People have used jewerly for about 7000 years and reasons to wear them have changed over centuries. The common factor has always been a personal relationship to the jewel and especially memories associated with it. Today, if we want, the tech enables saving the memories and data very concretely. The jewel itself can measure our bodily functions and quality of sleep, it can store pictures and moments that can be shared with others.

For me as a designer it is extremely intriguing to have a possibility to make jewels that can protect us, improve our wellbeing and health, and add quality to our lives.

What were the main things to consider when you started working with the design?

My aim was to create a jewel without highlighting the technical function

The starting point for the Moodmetric Ring design was the technology inside: electronics assembly and conductive rings, and equally usability and manufacturability. My aim was to create a jewel without highlighting the technical function. The purpose was to make a ring that the wearer wants to use in her everyday life.

What was the most difficult constraint dictated by the tech part of the ring? How did you solve it?

It was very challenging to have the ring fitting to everyone: everyone´s fingers are of different size and shape, and the measurement is very exact requiring the contact to be constant. One-size-fits-all was out of the question, as well as very wide selection of sizes. But we came out well, with a good fitting and measurability for everyone.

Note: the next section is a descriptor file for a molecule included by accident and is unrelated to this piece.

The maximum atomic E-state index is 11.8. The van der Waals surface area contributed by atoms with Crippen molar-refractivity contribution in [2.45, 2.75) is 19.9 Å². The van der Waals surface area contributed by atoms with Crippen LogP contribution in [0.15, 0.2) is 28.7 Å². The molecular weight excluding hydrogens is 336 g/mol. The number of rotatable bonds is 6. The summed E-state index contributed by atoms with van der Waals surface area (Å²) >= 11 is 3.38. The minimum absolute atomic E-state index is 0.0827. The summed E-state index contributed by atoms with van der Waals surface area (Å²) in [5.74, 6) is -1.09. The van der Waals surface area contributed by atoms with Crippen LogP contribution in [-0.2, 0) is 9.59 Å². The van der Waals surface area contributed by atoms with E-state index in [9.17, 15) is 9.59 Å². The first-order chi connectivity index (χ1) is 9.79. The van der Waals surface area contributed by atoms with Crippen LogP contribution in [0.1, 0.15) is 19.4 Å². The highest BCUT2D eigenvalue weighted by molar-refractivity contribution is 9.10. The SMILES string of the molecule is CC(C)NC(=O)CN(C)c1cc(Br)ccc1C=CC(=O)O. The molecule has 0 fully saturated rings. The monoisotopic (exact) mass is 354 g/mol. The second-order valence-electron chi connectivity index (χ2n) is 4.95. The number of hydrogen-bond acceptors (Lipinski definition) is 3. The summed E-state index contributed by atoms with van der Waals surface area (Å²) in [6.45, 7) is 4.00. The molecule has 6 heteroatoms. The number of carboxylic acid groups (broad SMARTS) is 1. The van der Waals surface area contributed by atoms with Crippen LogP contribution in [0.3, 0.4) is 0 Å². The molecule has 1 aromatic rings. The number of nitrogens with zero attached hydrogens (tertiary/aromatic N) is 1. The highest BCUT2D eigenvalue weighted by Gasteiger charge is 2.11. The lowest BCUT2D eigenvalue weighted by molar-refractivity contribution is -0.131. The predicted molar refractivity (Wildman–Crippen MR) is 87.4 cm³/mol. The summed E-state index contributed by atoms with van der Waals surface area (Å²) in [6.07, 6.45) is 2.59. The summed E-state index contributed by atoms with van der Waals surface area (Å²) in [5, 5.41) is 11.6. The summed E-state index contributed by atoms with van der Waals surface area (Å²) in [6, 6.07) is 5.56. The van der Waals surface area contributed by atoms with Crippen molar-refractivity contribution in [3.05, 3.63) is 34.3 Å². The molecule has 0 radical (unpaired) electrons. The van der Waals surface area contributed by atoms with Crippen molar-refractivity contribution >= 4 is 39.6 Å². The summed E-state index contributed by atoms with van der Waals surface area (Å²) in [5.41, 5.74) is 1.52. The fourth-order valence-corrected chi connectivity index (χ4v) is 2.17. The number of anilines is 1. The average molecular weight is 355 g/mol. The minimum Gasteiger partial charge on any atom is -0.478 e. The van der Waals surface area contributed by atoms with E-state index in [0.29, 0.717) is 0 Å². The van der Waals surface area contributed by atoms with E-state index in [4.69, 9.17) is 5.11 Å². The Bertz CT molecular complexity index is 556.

How do you see the future of smart jewerly? How you think the technology will affect the jewerly market? Are there some other trends in jewelry market that are upcoming?

I strongly believe that jewelry will have more functions in the future, they will not remain just decorative items. They can be equipment that link to personal wellbeing, to relationships with others or to the health and medical systems.

In ancient times the jewelry often had mystic healing or protective powers related to them by folklore that are now here for real.

You are doing a thesis work at the moment, and Moodmetric is a part of it. Can you tell shortly what is it about?

The Moodmetric project lit up my interest on the topic: design, handicraft, technology and the possibilities coming from combining them in future jewerly. I have over 20 years of experience of silver/goldsmith work as well as a designer and a craftsman.

Jewels and other personal objects should reflect the thoughts of the user, not the designer

Designing jewels is very close to telling silent stories and describing emotions. A jewelry designer tries to give a form to something we think or feel or create in us emotions that we want to share. And which we want to wear! Designing jewels is and art form that does not forget usability, unlike industrially designed everyday objects where “form follows emotion”.

I compare designing jewels to composing music: when the result is successful it is like a good piece of music that becomes a part of our lives and raises emotions in us.

Having so many things around us today, the desirability of a product is defined by how it resonates with us, what story it tells to us. “Idea of craft” is more and more essential in designing products with other aspects than usability. Jewels and other personal objects should reflect the thoughts of the user, not the designer. What I will bring up in my thesis work is especially the idea of combining humanity and individuality to technology products. I want to add some “soul” to technology!

Moodmetric features: Scope and Wearing the ring